Viva Las Vegas! Sin City Now Bargain City

Remember that old limbo line, "How low can you go?" Apply it to the housing market in Las Vegas and let's proclaim a winner.

The real question is: When will Vegas start a housing rebound like southern Florida has?

It appears it's already happened. The casino stage is set for prices to begin rising for two reasons: Tourism is ticking up and the investors have descended on it in droves.

Tourism means jobs. When tourists come to Vegas, they stay in hotels, eat in restaurants, spend money on shows and gaming. This eventually will translate into jobs, jobs, jobs -- although admittedly it hasn't so far. Officially, the explanation is that businesses lack confidence that the economy is improving. The more cynical among us might say that some business owners are opportunistic pigs who are taking advantage of workers so grateful to have a job that they don't flinch when the boss piles on the workload of three. Greed has never been more fashionable.

Search Homes for Sale Browse through photos of millions of home listings or search foreclosure listings Slave-ship attitude aside, there is no question that Vegas tourism has been hanging in there. According to Main Street Money Management's Nevada report, Las Vegas saw 4.2 percent more visitors in July than a year previous (3.47 million visitors came in July -- an increase of 140,000). Visitors also stayed a full day and night longer now than they did a year ago. And the amount of gambling revenue in Nevada also was up in July by 3.7 percent, or $30.4 million, from the same month a year previous. More people are coming, they are staying longer and they are spending -- OK, losing -- more. All great things for the tourism economy.

Need more proof? Celine Dion sold out 700 consecutive Vegas performances and topped the combine revenue generation of the Rat Pack, Liberace and Elvis. We won't even go near the Blue Man Group, but as a spokesman for the Greater Las Vegas Association of Realtors notes, "Tourism is on fire again."

Existing-Home Sales Near Record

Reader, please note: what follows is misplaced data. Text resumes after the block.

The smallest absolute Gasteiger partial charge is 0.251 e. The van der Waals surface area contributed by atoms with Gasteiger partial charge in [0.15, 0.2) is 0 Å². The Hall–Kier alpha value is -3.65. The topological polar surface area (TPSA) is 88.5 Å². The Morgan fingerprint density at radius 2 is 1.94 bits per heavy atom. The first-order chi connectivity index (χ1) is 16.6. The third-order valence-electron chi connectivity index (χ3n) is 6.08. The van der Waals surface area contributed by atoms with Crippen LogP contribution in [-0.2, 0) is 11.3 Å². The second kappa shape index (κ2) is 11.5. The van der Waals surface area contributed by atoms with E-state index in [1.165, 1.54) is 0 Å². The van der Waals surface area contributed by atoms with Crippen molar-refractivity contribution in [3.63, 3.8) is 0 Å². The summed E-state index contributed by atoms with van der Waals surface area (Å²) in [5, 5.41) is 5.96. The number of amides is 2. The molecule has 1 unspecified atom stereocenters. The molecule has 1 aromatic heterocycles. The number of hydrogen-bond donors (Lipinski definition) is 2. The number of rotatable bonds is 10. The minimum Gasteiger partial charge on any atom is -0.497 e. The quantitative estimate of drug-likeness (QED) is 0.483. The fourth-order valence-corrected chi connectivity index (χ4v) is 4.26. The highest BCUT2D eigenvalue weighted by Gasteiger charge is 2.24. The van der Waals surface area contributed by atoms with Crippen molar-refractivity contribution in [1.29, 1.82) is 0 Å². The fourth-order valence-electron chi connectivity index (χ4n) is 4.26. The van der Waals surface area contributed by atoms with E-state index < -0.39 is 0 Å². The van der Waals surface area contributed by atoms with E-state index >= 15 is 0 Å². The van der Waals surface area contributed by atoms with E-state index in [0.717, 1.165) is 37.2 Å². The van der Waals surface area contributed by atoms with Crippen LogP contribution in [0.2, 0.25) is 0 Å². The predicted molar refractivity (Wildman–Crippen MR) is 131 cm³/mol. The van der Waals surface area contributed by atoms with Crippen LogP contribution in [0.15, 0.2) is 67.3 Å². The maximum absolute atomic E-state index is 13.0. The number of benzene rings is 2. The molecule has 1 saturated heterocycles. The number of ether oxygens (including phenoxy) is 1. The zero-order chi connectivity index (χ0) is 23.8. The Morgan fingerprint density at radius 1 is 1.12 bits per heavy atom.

Sure there are those scary figures that say Las Vegas home prices are at a 20-year low and 80 percent of the city's homeowners are underwater on their mortgages. That can also be read this way: Sin City is now Bargain City and investors are already on it like white on rice. Half of all sales are to cash buyers and three out of every four closed sales involve a lending institution -- REOs are half the sales and short sales make up another quarter of them.

Las Vegas will have more sales of existing homes this year than in any previous year in its history, projects Paul Bell, president of the GLVAR. Two Las Vegas agents made the Wall Street Journal's list of top-producing real estate agents in the country recently and one team alone closed more than 1,000 home sales in the past year. Vegas real estate appears to be churning, having shaken free of the stagnation shackles that still plagues much of the rest of the country.

Prices overall are at about 60 percent lower than their peak. The median price for a single family home sold in August was $120,000, down 14.3 percent from $140,000 a year earlier.

While sales volume is surging, Bell said that local home prices continue to be driven down by investors, mostly cash buyers, purchasing low-priced properties at rock bottom prices. In recent months, he said, roughly one-third of all local home sales have been for less than $100,000.

But even prices at the high end have dropped precipitously. We recent wrote about a Las Vegas home that was once listed at $11.5 million and was now offered for sale at $3.9 million.

And investors who use the properties as rentals aren't the worst owners to have populate a city, Bell says. "It beats having empty foreclosed homes just sitting there waiting for vandals."

Click on the images below to tour some of the homes for sale in Las Vegas:

See more Las Vegas homes for sale at AOL Real Estate.

Also see:
Open Houses of the Week: Oct. 1-2
Viewpoint: Feeling Guilty About Buying a Foreclosure?
Home Sellers Step In Where Banks Fear to Tread
Viewpoint: Why No New Houses May Be a Good Thing

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